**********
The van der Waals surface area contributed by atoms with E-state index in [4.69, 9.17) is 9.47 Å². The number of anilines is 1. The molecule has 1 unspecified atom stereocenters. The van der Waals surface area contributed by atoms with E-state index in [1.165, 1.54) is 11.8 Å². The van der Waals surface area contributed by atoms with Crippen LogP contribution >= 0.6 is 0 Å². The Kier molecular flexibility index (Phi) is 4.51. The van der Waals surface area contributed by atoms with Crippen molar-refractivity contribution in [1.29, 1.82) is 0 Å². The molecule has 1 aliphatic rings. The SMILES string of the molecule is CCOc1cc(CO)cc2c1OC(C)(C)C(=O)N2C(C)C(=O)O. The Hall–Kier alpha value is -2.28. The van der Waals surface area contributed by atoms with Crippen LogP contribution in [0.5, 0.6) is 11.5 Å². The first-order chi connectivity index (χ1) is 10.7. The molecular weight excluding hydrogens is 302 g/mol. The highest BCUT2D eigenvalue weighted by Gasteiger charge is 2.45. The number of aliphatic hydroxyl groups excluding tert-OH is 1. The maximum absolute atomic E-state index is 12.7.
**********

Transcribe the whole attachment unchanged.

The van der Waals surface area contributed by atoms with E-state index in [4.69, 9.17) is 9.47 Å². The number of anilines is 1. The molecule has 1 unspecified atom stereocenters. The van der Waals surface area contributed by atoms with E-state index in [1.165, 1.54) is 11.8 Å². The van der Waals surface area contributed by atoms with Crippen LogP contribution >= 0.6 is 0 Å². The Kier molecular flexibility index (Phi) is 4.51. The van der Waals surface area contributed by atoms with Crippen molar-refractivity contribution in [1.29, 1.82) is 0 Å². The molecule has 1 aliphatic rings. The SMILES string of the molecule is CCOc1cc(CO)cc2c1OC(C)(C)C(=O)N2C(C)C(=O)O. The Hall–Kier alpha value is -2.28. The van der Waals surface area contributed by atoms with Crippen LogP contribution in [0.5, 0.6) is 11.5 Å². The first-order chi connectivity index (χ1) is 10.7. The molecular weight excluding hydrogens is 302 g/mol. The highest BCUT2D eigenvalue weighted by Gasteiger charge is 2.45. The number of aliphatic hydroxyl groups excluding tert-OH is 1. The maximum absolute atomic E-state index is 12.7.